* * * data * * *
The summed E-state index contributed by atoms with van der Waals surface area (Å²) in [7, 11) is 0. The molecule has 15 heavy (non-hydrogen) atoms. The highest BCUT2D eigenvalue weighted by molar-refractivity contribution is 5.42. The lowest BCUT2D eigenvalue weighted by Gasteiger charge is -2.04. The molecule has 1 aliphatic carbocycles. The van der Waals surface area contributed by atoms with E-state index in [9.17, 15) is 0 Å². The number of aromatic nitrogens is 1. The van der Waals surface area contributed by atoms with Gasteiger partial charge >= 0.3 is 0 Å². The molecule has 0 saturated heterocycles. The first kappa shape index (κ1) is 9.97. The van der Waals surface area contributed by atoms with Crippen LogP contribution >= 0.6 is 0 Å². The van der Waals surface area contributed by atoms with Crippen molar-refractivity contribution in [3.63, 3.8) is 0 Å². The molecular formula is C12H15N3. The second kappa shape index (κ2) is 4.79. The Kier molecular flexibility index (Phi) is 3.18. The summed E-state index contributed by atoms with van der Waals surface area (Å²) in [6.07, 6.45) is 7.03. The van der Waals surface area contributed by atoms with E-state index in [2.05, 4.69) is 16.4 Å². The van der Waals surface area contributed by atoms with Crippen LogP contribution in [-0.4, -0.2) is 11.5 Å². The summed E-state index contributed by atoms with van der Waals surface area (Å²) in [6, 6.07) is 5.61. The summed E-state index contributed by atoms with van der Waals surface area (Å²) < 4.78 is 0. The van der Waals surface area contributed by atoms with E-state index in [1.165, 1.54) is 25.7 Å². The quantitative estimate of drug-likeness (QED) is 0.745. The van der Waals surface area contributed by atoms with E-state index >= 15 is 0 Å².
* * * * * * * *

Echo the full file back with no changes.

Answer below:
The summed E-state index contributed by atoms with van der Waals surface area (Å²) in [7, 11) is 0. The molecule has 15 heavy (non-hydrogen) atoms. The highest BCUT2D eigenvalue weighted by molar-refractivity contribution is 5.42. The lowest BCUT2D eigenvalue weighted by Gasteiger charge is -2.04. The molecule has 1 aliphatic carbocycles. The van der Waals surface area contributed by atoms with E-state index in [9.17, 15) is 0 Å². The number of aromatic nitrogens is 1. The van der Waals surface area contributed by atoms with Gasteiger partial charge >= 0.3 is 0 Å². The molecule has 0 saturated heterocycles. The first kappa shape index (κ1) is 9.97. The van der Waals surface area contributed by atoms with Crippen LogP contribution >= 0.6 is 0 Å². The van der Waals surface area contributed by atoms with Crippen molar-refractivity contribution in [3.63, 3.8) is 0 Å². The molecular formula is C12H15N3. The second kappa shape index (κ2) is 4.79. The Kier molecular flexibility index (Phi) is 3.18. The summed E-state index contributed by atoms with van der Waals surface area (Å²) in [6.07, 6.45) is 7.03. The van der Waals surface area contributed by atoms with E-state index in [2.05, 4.69) is 16.4 Å². The van der Waals surface area contributed by atoms with Crippen LogP contribution in [-0.4, -0.2) is 11.5 Å². The summed E-state index contributed by atoms with van der Waals surface area (Å²) in [6, 6.07) is 5.61. The summed E-state index contributed by atoms with van der Waals surface area (Å²) < 4.78 is 0. The van der Waals surface area contributed by atoms with E-state index in [1.165, 1.54) is 25.7 Å². The quantitative estimate of drug-likeness (QED) is 0.745. The van der Waals surface area contributed by atoms with E-state index >= 15 is 0 Å².